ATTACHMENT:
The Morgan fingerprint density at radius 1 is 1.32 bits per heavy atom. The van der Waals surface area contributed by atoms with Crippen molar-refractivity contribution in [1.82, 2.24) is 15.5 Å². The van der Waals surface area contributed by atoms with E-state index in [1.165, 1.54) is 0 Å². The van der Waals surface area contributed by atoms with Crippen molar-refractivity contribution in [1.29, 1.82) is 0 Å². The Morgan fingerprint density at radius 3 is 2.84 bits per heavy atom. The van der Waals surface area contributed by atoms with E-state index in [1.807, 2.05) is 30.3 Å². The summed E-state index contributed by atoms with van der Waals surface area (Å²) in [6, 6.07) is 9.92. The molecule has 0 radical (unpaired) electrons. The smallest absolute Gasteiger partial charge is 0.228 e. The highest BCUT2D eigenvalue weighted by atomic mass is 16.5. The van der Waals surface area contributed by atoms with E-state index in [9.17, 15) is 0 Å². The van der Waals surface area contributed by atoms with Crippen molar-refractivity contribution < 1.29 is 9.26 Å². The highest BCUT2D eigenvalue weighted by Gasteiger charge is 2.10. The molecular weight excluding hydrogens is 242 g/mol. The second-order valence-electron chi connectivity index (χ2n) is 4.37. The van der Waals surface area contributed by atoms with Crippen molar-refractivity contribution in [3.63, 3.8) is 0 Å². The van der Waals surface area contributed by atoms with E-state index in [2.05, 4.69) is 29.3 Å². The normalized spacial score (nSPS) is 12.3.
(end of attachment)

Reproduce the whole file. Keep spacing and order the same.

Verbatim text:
The Morgan fingerprint density at radius 1 is 1.32 bits per heavy atom. The van der Waals surface area contributed by atoms with Crippen molar-refractivity contribution in [1.82, 2.24) is 15.5 Å². The van der Waals surface area contributed by atoms with E-state index in [1.165, 1.54) is 0 Å². The van der Waals surface area contributed by atoms with Crippen molar-refractivity contribution in [1.29, 1.82) is 0 Å². The Morgan fingerprint density at radius 3 is 2.84 bits per heavy atom. The van der Waals surface area contributed by atoms with E-state index in [1.807, 2.05) is 30.3 Å². The summed E-state index contributed by atoms with van der Waals surface area (Å²) in [6, 6.07) is 9.92. The molecule has 0 radical (unpaired) electrons. The smallest absolute Gasteiger partial charge is 0.228 e. The highest BCUT2D eigenvalue weighted by atomic mass is 16.5. The van der Waals surface area contributed by atoms with E-state index in [9.17, 15) is 0 Å². The van der Waals surface area contributed by atoms with Crippen molar-refractivity contribution < 1.29 is 9.26 Å². The highest BCUT2D eigenvalue weighted by Gasteiger charge is 2.10. The molecular weight excluding hydrogens is 242 g/mol. The second-order valence-electron chi connectivity index (χ2n) is 4.37. The van der Waals surface area contributed by atoms with Crippen molar-refractivity contribution in [3.63, 3.8) is 0 Å². The van der Waals surface area contributed by atoms with E-state index in [2.05, 4.69) is 29.3 Å². The normalized spacial score (nSPS) is 12.3.